Compensation Crash Course: Job Analysis, not People Analysis! (Part 2)
It’s undeniable: An organization’s most important asset is its people.
But why do they come to work? Goodwill? Personal fulfillment? Nothing better to do? Honestly, no matter what we want to think, people come to work to make money!
In addition to accounting for more than half of an organization’s expenses, employee motivation is why we talk about salaries, bonuses and incentives on end. Our people want to make money. But let’s forget about them! If you’re going to design a really good compensation plan – a plan that supports your organizational goals and objectives while fairly compensating your employees – you need to forget about your organization’s most important asset… for a moment. It feels uncomfortable and calloused, but let’s break it down.
Why do you pay your employees?
You pay them for doing a job. That’s right. THE JOB! OpenView does not pay me because my name is Jessica Ray and I am a decent person. They pay a Recruiter to recruit candidates to our firm and our portfolio and to do it well. If I, the person, don’t do it well or at all, will OpenView still pay me? It’s a silly question, but my point here is that compensation plans are developed by people. If you ride the T in Boston, you might be surprised, but people like people and they want them to like them too. When you’re developing a compensation plan, it’s easy to get focused on the person who is completing the job and not what the job really is. The challenge is to develop a comprehensive plan that compensates for the role and responsibilities of the job. This is why, when developing a total compensation plan, job analysis is a critical step in the process.
Job Analysis: How and why it’s important
Job analysis requires that an organization describes and observes the duties of the job and the necessary skills required to complete these duties. A thorough job analysis will help you to understand the primary commensurable factors: level of responsibility, complexity of duties, and autonomy, along with the necessary skills, experience and education required to complete these tasks. When determining a compensation plan for a position, focus on these factors, and you will be able to create a fair wage for the job, not the person. Of course, there will be a point when you do need to consider the individual, and this is why most organizations will implement grade levels and ranges to compensate people for the experience level they bring to the job, too. How they perform the job is the beauty of implementing an effective bonus, incentive and total reward component in your plan. My argument to forget the people for a moment may sound “non-HR,” but ultimately, by defining a compensation plan that is just, fair and compensates your employees for the work they do is the ultimate form of human resources!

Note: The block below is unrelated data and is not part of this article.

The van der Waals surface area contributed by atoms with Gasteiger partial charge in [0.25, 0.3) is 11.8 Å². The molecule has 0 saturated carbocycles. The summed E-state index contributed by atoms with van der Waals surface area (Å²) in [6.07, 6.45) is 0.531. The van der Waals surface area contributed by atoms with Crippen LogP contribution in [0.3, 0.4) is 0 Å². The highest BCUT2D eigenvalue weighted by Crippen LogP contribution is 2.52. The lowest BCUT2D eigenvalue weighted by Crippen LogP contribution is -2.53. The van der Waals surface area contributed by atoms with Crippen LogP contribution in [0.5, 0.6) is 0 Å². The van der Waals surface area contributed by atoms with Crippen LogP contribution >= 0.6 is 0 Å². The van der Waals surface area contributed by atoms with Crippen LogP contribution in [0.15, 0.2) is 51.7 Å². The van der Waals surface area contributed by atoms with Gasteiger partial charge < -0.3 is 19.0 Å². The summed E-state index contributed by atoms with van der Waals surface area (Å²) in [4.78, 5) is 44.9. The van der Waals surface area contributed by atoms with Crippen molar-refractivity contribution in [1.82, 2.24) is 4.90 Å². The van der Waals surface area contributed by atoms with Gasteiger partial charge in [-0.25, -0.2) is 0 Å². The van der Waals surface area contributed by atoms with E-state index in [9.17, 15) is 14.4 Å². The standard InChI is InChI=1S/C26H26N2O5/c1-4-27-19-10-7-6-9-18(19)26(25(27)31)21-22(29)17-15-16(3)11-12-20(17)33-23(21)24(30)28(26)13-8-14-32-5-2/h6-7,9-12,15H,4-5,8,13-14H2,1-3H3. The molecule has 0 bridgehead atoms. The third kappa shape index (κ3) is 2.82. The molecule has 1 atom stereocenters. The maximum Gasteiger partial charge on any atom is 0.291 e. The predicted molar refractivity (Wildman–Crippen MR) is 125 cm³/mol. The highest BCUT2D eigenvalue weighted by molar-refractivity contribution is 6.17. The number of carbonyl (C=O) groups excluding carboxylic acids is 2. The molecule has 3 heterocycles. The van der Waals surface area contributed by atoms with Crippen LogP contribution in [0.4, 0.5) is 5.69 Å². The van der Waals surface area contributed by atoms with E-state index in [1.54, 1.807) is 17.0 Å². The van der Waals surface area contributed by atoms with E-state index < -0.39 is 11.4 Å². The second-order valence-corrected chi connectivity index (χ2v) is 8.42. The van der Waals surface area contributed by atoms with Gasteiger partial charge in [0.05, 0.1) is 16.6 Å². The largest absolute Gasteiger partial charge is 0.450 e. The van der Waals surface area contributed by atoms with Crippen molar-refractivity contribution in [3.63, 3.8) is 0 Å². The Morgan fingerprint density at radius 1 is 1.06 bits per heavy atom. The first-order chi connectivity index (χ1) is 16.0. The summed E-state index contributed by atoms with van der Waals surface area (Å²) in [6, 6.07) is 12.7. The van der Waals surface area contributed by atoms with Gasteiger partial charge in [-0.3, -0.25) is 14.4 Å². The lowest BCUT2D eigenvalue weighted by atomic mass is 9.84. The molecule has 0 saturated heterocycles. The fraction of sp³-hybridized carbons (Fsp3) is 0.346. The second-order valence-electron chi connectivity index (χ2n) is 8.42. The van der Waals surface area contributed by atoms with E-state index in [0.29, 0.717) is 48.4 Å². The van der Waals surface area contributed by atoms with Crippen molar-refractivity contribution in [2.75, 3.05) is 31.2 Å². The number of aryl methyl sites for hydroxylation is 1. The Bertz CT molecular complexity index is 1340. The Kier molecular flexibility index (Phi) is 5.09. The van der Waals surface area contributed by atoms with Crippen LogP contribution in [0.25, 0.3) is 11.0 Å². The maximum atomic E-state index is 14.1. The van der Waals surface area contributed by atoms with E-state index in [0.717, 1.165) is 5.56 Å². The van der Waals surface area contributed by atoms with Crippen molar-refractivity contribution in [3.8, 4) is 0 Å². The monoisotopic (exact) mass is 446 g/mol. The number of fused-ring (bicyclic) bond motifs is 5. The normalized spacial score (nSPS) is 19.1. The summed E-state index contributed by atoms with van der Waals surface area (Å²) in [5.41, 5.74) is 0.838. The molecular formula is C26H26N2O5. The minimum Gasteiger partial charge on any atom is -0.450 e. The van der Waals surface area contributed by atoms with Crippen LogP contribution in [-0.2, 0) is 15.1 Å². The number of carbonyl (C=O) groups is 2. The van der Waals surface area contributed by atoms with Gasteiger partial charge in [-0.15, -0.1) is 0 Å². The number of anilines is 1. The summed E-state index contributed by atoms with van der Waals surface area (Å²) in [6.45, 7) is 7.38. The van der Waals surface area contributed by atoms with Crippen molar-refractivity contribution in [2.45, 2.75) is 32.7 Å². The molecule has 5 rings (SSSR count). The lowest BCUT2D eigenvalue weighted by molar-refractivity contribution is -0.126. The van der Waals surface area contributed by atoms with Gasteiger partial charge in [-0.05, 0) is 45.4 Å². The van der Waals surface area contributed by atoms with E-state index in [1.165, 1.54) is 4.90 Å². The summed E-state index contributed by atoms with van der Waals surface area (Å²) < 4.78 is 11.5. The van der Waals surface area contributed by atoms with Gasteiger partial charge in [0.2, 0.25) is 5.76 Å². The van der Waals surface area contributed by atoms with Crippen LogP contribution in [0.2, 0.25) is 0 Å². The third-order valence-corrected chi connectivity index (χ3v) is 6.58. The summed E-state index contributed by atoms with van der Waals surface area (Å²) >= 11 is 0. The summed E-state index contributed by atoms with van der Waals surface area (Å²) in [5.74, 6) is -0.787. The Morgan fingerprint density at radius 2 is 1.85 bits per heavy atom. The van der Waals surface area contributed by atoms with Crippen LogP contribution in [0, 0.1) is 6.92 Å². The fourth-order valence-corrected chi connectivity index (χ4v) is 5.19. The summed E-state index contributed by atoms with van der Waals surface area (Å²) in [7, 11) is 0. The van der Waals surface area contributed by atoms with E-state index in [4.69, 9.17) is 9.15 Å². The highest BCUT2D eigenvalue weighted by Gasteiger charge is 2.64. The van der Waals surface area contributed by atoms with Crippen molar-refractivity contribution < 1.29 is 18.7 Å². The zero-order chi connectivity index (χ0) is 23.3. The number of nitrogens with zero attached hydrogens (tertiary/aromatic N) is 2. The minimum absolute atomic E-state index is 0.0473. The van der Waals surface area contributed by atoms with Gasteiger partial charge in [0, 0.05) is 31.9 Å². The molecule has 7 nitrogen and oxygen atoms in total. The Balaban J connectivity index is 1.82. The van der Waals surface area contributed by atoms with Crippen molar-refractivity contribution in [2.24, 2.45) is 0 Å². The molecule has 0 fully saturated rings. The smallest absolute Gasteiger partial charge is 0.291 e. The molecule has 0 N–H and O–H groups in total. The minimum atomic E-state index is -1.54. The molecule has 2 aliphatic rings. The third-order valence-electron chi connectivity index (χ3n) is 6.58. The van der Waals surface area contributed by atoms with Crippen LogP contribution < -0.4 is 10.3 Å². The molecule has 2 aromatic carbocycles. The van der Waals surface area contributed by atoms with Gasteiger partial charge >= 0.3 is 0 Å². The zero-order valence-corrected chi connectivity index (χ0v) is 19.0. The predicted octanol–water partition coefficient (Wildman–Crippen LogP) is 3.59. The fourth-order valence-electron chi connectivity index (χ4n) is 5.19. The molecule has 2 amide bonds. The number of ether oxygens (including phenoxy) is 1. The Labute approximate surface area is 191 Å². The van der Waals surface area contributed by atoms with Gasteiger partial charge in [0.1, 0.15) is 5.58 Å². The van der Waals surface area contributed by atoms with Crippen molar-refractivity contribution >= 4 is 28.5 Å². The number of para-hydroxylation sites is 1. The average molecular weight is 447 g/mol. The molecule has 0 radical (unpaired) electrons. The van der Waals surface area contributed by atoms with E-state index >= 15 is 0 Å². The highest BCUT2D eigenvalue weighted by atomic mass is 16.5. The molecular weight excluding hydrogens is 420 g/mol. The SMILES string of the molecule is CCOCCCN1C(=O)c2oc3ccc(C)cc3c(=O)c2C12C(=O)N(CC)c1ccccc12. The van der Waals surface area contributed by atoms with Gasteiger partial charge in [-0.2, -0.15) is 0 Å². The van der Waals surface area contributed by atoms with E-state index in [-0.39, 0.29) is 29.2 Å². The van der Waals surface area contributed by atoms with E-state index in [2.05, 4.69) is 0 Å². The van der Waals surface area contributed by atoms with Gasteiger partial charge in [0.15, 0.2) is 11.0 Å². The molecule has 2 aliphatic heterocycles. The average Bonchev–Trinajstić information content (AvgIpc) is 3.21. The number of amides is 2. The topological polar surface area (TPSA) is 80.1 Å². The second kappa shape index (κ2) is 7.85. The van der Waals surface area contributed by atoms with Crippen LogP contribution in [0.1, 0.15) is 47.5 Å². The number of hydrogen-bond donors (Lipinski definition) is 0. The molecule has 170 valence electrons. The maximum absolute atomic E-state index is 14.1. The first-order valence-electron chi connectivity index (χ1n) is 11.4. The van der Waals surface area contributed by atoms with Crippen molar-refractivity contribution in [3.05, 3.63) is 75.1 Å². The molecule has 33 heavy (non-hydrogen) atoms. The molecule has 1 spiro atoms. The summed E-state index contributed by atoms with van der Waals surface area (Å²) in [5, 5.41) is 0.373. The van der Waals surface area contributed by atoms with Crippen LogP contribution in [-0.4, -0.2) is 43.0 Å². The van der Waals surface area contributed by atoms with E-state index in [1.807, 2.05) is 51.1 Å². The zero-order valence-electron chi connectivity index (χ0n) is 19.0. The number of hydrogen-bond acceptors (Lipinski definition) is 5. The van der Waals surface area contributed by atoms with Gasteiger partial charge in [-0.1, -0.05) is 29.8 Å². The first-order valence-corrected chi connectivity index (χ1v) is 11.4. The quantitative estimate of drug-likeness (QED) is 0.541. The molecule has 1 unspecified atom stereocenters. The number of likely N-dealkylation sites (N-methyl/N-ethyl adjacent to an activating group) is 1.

Analyzing the jobs that make your organization tick is important. Your organization’s job structure is equally important, and the next step to defining your total compensation plan. How are these jobs structured, aligned and ranked? How does this job support the overall strategic goals of the organization? Remember, we’re not ranking people…we’re ranking the overall impact of the job they perform!
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